Since we find ourselves taking an insulated jacket pretty much everywhere, light is usually right. All else being equal, we'll choose the lighter, more compressible model almost every time for outdoor pursuits. The Patagonia Micro Puff takes the lightweight cake, weighing in at a mere 9.30 ounces for a size medium. The Outdoor Research Helium Insulated Hoodie is the next in line, at 10.80 ounces for a size medium. The Arc'teryx Nuclei, Patagonia DAS Light Hoody, Patagonia Nano Air, and the Rab Xenair are also all commendable choices. All have outstanding warmth-to-weight ratios when used as a mid layer. If you are looking for the perfect balance between warmth and weight, it's hard to beat the Xenon. It's less expensive than many competitors and significantly more durable than the Micro Puff.
We appreciate a jacket that stows away in one of its pockets. This makes just-in-case storage in a backpack easy and keeps the outer fabric clean, protecting its DWR treatment. Most models tested stuff into a pocket or come with a stuff sack. The Xenon is one of our favorite stuffable pieces, as it is compact, has a clip loop, and regularly traveled on our testers' climbing harnesses. The minimalist Rab Xenair is another nice option that stuffs into its own pocket and packs down small enough to clip to a harness.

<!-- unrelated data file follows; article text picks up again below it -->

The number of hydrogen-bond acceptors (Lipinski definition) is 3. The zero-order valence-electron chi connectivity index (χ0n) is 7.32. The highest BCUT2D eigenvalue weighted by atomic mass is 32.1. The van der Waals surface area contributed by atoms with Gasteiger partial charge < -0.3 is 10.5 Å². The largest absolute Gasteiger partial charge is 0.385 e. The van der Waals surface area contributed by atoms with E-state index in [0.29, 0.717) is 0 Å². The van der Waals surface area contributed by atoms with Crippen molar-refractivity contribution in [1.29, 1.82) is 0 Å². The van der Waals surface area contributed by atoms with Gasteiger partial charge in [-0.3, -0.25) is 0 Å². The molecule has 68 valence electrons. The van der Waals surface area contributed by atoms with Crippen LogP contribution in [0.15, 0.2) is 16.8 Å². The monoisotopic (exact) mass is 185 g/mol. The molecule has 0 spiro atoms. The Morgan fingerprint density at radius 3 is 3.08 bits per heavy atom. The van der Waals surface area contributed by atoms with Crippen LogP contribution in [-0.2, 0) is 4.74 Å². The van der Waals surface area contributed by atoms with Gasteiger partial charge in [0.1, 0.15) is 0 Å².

While it is a top scorer, the Arc'teryx Atom LT Hoody doesn't include a stuff sack or a stuffable pocket option. The Patagonia Nano-Air Hoody stuffs down into its pocket, except that it's so challenging to get the jacket to fit in the pocket that we didn't find this feature very useful. The Arc'teryx Nuclei FL has a stuff sack permanently attached to the inner pocket. While it doesn't technically stuff into its own pocket, we found this design equally effective and easier to use than many stuff pocket designs. We assigned weight and compressibility 20% of a product's final score.